“Where have you gone, Joe DiMaggio?” was Paul Simon’s question more than fifty years ago. I could ask the same question about Ernie Banks and all of the other major league baseball players who couldn’t believe they actually got paid to play the game they loved.
“It’s a beautiful day for a ballgame. Let’s play two today,” was a phrase coined by Banks, who still wanted to play a doubleheader in September when his team was no longer in contention for the playoffs. DiMaggio and Banks were players from days gone by.
Now, we have the Millennials and Generation Z and their entitlement mentality. After all, they deserve all of the money they make hitting, or throwing a baseball. Actually, they deserve more. The average salary for a MLB player stood at $4.36 million in 2019.
During his 19-year Major League career ending in 1971 – all with the Chicago Cubs – Banks earned $680,500. That same year, St. Louis Cardinals pitcher Bob Gibson was paid a $150,000 salary, making him baseball’s highest paid player ever at that time.
Gibson was the poster child for the day when men were men. On July 15, 1967, Pittsburgh Pirates slugger Roberto Clemente hit a line drive that struck Gibson and fractured a bone in his right leg. They say you could hear the bone break in the stands.
Gibson got up off the ground and told manager Red Schoendienst and a Cardinals trainer that he was fine and faced three more pitchers before collapsing and being removed from the game. Back in those days, pitchers expected to complete what they started.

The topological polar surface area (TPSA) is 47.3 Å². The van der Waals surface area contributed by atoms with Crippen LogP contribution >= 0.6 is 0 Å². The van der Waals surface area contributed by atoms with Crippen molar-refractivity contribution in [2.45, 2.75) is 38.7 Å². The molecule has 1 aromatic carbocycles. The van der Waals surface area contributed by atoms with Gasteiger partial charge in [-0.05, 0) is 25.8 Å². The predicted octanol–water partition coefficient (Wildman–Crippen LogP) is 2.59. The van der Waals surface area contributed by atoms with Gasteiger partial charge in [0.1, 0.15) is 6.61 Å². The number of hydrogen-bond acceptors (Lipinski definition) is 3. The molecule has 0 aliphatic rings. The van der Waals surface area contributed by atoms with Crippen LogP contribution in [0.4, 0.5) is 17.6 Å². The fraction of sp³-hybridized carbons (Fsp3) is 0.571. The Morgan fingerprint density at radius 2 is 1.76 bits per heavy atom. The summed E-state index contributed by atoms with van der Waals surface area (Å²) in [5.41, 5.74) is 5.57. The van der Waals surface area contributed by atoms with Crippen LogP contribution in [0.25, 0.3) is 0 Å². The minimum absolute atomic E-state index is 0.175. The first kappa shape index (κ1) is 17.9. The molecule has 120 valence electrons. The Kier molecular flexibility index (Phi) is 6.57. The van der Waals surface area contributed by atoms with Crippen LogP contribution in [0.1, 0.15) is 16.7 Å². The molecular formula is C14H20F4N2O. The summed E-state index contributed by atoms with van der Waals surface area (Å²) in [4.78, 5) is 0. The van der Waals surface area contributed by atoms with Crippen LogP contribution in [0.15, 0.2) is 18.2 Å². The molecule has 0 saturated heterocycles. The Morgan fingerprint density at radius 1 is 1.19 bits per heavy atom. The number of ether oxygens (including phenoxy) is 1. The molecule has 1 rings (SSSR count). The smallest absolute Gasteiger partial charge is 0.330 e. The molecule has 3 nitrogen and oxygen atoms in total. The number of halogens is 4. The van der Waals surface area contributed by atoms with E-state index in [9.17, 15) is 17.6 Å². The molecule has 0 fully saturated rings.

Mark “The Bird” Fidrych, who pitched his entire career for the Detroit Tigers, pitched 11 complete games in 1976. Fidrych, who led the major leagues with a 2.34 ERA and won the American League Rookie of the Year award, was signed for the league minimum $16,500.
Now, you’re lucky to get six innings out a starting pitcher in a day when the average starter earns $5.2 million. And still, players complain about the rigors of a 162-game season, while spending more time than ever before on the bench, or the injured list.
And with 40 million Americans out of work and trying to make ends meet, the players are saying they don’t want to play for reduced salaries. Last month, Tampa Bay Rays pitcher Blake Snell said the idea of playing making sacrifices was an absurd one.
“I should not be getting paid half of what I’m getting paid because the season’s cut in half,” Snell told reporters, even though the players had agreed to just such a stipulation in late March. “I got to get my money. I’m not playing unless I get mine. Okay?”
Not okay, Blake. You get paid an absurd amount of money to play a game where you throw a baseball and try to keep batters from hitting it. Pretty simple. People who work much harder than you simply want to watch you play this game and entertain them.
But the players want their money, and there is a good chance that the players’ association will sue if the commission tells them to play a certain number of games for less money. The owners don’t want to be sued by the players, so they are balking.
“Where have you gone, Joe DiMaggio? Our nation turns its lonely eyes to you.
What’s that you say, Mrs. Robinson? Jolting Joe has left and gone away.
Hey, hey, hey. Hey, hey, hey.”